Why Read Financial Statements and How-To Understand Them

Unfortunately, most business owners give me that look like deer in headlights when I first discuss financial statements because they have no what is detailed on their business’s financial statements. No one has ever taken the time to teach them. In my line of experience as an accountant I have concluded that most accountants are missing out on the opportunity to teach their clients the value of financial statements.

Financial statements provide insight into how their company is performing. It is crucial for a business owner to understand how to read a financial statement. Otherwise, the owner would never know whether the company is managing its money wisely.

I often hear business owners tell me they measure success by having money in their bank account. What!? No! That is not an accurate indicator if your business is succeeding. You could be one payroll away or a big payment from negative cash in the bank account.

An ability to understand the financial health of a company is one of the most vital skills for entrepreneurs to develop. Armed with this knowledge, you can better identify promising opportunities while avoiding undue risk, and professionals of all levels can make more strategic business decisions.

To understand a company’s financial position—both on its own and within its industry—you need to begin by understanding two key financial statements: the profit and loss statement and the balance sheet. The value of these documents lies in the story they tell when reviewed together.

Think of this as Financial Statements 101

Both of these statements report the assets and liabilities of your small business and the amount of profit your business has earned over a set period.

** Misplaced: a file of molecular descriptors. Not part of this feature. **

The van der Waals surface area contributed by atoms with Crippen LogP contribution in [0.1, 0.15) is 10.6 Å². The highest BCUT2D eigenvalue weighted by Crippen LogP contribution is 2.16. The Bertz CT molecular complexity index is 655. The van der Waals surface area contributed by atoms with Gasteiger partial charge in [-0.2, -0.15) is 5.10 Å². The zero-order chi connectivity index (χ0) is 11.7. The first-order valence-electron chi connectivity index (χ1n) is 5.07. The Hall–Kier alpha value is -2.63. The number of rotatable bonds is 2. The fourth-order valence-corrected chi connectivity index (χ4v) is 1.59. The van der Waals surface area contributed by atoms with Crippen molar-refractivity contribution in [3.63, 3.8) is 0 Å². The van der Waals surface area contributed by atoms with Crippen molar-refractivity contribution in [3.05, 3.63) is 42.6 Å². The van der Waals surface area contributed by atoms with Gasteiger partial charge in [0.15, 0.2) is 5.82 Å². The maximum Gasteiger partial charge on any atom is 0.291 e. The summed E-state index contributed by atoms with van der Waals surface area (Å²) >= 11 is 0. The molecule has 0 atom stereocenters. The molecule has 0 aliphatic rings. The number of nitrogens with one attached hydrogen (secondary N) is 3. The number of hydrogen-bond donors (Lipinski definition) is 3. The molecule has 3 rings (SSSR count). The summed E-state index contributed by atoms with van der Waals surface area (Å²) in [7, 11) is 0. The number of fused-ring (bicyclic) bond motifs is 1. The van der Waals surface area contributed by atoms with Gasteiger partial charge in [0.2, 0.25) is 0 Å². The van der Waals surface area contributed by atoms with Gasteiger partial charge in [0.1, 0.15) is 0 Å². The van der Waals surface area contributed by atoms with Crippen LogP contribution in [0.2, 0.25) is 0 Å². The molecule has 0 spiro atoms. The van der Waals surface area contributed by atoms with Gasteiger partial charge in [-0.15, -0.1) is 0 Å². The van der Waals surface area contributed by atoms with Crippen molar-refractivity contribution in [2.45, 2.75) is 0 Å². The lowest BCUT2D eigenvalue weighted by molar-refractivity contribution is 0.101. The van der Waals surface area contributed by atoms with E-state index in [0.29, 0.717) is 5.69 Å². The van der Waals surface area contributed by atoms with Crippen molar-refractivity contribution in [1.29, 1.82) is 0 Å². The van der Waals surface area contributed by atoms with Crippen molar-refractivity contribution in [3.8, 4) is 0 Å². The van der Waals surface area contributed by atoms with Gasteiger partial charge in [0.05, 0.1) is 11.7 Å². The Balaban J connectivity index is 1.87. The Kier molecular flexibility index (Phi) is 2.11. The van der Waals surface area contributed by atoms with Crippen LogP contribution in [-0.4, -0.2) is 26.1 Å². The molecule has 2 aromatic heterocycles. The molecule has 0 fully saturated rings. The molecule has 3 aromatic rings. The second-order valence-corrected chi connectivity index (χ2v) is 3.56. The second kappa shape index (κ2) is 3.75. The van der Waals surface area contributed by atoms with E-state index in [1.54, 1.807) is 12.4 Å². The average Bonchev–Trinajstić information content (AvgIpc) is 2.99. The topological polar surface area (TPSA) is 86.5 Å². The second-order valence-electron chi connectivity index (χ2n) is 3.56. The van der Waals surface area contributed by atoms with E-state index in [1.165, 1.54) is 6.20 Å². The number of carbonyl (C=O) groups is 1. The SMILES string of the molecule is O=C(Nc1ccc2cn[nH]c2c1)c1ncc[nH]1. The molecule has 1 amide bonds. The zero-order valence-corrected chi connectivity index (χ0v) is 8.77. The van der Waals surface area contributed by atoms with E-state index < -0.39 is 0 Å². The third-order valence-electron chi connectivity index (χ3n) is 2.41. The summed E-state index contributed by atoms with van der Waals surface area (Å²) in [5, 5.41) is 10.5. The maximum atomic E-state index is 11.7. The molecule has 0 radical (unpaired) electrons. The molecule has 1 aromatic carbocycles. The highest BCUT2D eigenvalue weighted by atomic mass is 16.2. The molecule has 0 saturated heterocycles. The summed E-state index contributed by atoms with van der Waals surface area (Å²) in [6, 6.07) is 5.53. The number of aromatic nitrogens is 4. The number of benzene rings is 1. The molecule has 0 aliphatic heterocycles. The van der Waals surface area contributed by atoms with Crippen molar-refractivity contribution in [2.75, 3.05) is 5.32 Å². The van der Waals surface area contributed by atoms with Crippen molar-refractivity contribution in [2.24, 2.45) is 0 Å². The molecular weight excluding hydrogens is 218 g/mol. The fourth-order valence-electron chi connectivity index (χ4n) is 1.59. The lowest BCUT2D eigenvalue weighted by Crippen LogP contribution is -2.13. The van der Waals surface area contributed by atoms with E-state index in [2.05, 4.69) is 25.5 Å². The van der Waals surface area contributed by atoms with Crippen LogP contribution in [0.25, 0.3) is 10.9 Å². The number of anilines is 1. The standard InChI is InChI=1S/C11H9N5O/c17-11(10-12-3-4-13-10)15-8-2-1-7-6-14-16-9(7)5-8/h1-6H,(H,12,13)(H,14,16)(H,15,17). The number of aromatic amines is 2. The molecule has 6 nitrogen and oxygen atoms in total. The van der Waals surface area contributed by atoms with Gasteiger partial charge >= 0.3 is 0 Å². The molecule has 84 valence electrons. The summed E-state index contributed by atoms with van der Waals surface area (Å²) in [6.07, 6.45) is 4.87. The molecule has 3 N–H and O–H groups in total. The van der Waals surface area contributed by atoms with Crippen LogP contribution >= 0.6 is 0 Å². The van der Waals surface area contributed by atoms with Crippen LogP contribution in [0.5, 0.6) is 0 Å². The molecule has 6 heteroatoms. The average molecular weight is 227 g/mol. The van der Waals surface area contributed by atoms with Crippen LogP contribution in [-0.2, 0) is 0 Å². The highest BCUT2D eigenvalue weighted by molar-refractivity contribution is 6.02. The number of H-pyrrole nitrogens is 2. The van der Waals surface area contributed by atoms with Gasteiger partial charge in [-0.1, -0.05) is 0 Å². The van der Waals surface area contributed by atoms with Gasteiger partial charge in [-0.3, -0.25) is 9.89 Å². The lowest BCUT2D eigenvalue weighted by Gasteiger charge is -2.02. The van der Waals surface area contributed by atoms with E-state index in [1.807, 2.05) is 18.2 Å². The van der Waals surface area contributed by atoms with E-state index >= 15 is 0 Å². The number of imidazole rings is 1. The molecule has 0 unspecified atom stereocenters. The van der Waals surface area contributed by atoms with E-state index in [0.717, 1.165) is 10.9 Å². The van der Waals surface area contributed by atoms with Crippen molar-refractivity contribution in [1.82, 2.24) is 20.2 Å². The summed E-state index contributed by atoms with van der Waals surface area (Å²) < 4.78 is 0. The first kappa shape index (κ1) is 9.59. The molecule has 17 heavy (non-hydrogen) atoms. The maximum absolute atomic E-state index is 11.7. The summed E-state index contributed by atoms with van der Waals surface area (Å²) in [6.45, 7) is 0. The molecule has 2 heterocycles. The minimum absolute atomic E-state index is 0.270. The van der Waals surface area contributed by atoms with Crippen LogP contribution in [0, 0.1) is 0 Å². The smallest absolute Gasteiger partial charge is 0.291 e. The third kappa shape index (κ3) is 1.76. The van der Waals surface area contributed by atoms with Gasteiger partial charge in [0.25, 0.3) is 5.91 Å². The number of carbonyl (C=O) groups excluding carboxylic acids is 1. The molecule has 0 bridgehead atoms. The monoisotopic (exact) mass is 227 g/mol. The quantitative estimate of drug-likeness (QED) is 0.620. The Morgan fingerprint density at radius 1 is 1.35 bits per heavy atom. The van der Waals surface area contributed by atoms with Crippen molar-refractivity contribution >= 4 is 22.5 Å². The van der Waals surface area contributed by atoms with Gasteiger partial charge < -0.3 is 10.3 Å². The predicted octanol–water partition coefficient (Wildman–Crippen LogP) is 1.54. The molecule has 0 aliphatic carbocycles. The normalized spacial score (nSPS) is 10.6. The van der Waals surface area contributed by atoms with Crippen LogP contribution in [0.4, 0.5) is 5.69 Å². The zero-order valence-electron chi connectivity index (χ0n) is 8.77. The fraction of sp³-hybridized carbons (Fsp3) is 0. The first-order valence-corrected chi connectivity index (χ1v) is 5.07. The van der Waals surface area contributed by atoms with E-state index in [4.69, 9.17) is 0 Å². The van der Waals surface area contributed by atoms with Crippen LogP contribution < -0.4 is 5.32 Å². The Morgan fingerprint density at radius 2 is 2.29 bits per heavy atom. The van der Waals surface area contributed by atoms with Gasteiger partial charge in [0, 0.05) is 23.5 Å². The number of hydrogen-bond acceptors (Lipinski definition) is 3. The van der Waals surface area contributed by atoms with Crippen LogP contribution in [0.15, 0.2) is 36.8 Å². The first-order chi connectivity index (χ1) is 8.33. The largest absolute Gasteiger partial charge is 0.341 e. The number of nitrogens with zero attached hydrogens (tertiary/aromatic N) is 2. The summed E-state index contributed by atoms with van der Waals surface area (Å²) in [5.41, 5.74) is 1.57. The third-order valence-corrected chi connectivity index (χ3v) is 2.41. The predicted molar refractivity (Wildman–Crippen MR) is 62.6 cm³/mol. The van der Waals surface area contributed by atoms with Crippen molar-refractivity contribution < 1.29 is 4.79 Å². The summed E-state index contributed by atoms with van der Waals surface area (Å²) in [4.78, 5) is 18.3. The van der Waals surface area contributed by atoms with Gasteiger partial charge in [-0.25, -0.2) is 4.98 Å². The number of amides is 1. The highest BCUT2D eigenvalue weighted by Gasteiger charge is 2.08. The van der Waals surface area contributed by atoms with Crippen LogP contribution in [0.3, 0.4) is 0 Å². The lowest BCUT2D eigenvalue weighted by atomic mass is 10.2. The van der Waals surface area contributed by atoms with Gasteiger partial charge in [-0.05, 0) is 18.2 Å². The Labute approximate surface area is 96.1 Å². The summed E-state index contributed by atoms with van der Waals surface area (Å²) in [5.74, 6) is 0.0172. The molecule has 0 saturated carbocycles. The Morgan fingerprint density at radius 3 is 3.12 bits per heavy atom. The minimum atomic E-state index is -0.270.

You must know how much money you have and how much money you owe to determine your company’s actual net worth. You must also know your profits and what it costs you to generate those profits to determine whether you’re operating in the black or red. These financial statements work in tandem to provide this information quickly and easily.

Let’s start with How to Read a Profit and Loss Statement

A profit and loss statement (also called an income statement) tells you how much money your business made, and how much it spent, over a particular time period. I usually create these for my clients monthly, quarterly and annually. I also like to create them comparing month over month and year over year to see where they are improving and where they are struggling. 

For example, if we were looking at a March profit and loss statement I would want you to see how March of this year compared to March of last year and previous years. Why? Because looking at how the same month performed year over year can show you financial trends. Maybe there is a holiday during the month that affects sales such as Easter or Spring Break. Sometimes Easter or Spring Break falls in March and other years they fall in April. Do these events effect your income or expenses in a positive or negative way? Knowing that can help you make business decisions such as when to have a sale to increase business or maybe close for a day or two around the holiday.